On Tuesday, a three-judge panel on the Court of Appeals for the DC Circuit upheld a five-year long SEC rule that limits contributions by investment managers, in a case brought forward by the New York Republican State Committee and the Tennessee Republican Party. Jurist, supported by the University of Pittsburgh School of Law writes:
The court said the two parties missed a 60-day deadline for challenging the rule. The parties argued that the so-called “pay-to-play rule” violates the Administrative Procedure Act and the First Amendment.
The pay-to-play rule requires investment advisers to hold off for two years on offering services to government clients if they contribute to the campaign of an official who holds power in influencing the adviser’s hiring. Previously a lower court said it lacked jurisdiction to hear the case.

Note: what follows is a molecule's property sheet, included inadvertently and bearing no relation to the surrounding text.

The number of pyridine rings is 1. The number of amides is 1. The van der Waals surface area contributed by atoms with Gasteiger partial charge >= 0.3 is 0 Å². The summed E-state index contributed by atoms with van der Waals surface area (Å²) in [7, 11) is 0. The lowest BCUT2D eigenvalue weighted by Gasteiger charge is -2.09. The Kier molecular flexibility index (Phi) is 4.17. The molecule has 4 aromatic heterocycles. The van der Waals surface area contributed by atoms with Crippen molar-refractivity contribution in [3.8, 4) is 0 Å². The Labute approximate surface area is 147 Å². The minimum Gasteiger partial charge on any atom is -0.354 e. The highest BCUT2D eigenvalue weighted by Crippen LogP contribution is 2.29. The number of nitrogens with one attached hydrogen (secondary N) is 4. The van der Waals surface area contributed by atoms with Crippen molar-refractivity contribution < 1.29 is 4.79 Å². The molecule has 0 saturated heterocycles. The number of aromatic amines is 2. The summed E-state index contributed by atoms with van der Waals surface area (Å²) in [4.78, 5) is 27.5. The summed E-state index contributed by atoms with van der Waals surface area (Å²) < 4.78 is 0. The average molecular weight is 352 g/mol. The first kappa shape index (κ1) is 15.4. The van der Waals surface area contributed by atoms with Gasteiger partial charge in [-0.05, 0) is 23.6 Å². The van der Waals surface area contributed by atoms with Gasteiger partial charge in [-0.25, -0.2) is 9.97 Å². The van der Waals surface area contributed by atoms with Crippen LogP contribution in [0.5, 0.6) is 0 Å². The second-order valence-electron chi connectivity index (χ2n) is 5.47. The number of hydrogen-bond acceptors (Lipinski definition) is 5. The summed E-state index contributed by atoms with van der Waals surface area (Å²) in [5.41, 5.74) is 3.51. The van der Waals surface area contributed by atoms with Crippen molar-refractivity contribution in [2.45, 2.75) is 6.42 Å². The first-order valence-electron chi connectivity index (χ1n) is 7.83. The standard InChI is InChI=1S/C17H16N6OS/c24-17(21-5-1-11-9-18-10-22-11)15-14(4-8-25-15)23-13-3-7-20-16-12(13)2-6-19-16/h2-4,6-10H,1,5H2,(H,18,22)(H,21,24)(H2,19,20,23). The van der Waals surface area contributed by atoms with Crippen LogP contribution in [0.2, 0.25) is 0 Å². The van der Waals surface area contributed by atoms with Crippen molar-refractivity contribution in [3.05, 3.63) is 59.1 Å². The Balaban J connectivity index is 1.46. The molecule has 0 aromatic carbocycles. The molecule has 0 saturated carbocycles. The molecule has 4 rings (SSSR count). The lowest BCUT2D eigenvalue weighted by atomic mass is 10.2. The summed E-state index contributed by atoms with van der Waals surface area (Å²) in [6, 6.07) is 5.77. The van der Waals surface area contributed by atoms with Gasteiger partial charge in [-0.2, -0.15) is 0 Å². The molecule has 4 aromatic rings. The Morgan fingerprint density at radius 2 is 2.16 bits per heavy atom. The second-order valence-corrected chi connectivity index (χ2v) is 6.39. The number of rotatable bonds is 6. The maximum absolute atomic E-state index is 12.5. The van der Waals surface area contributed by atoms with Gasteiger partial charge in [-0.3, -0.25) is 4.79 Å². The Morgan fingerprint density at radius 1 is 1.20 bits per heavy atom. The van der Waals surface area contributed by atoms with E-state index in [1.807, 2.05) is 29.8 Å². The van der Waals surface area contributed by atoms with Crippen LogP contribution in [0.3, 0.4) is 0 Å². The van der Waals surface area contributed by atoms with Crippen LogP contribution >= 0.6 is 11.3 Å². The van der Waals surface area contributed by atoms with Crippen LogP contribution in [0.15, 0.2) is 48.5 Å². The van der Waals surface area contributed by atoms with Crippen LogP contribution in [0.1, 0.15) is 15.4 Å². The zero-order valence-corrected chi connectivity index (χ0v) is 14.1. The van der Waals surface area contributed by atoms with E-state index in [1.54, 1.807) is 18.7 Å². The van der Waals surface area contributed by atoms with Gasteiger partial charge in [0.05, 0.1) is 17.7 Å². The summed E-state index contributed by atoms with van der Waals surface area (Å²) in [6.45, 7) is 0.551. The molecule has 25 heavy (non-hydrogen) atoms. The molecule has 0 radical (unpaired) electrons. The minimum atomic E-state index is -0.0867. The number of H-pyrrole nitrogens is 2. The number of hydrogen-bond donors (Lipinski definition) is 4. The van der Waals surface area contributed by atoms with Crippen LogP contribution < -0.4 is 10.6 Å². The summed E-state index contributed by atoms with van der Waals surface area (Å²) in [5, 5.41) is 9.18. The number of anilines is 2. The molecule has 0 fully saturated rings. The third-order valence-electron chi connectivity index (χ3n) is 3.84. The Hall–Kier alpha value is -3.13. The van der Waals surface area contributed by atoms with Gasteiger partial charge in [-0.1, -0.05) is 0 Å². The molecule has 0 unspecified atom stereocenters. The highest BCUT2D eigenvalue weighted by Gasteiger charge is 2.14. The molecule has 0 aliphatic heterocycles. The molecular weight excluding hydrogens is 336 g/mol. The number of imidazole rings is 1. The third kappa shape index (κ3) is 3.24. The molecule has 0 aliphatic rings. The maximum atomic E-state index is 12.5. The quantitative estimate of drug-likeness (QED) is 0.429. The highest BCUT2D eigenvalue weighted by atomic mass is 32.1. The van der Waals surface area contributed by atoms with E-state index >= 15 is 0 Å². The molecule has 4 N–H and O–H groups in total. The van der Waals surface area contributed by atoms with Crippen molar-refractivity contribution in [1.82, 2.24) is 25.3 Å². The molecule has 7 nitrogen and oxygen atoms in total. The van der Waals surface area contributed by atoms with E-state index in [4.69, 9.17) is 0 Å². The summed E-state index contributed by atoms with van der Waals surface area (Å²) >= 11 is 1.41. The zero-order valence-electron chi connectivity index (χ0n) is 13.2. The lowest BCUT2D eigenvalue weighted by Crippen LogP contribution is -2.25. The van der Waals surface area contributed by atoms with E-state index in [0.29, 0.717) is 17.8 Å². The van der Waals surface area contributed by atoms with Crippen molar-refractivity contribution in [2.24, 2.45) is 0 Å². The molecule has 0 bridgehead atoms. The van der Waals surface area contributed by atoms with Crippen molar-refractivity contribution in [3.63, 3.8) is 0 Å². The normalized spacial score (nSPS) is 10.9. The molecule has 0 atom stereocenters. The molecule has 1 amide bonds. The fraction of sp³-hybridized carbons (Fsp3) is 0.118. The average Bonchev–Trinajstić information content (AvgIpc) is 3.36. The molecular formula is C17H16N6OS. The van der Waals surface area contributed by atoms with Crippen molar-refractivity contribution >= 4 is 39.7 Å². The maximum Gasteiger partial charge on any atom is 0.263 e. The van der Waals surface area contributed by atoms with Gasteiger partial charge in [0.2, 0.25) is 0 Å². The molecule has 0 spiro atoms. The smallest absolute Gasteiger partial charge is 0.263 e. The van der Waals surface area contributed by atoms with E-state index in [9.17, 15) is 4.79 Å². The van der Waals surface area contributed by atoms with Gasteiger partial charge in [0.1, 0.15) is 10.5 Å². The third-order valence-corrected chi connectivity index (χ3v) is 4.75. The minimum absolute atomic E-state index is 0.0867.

We filed an amicus brief in the case, arguing that the SEC rule protects the First Amendment rights of public employees by preventing investment advisers from using a portion of their pension money to pay for political spending.
The SEC had been working on this rule since the 1990s, but finalized it after a “pay-to-play” scandal involving the New York City pension system. The challengers to the case claimed that it forced investment advisers to choose between either making political contributions or practicing their chosen profession.
For more information on our amicus brief, click here.
For the complete Jurist posting, click here.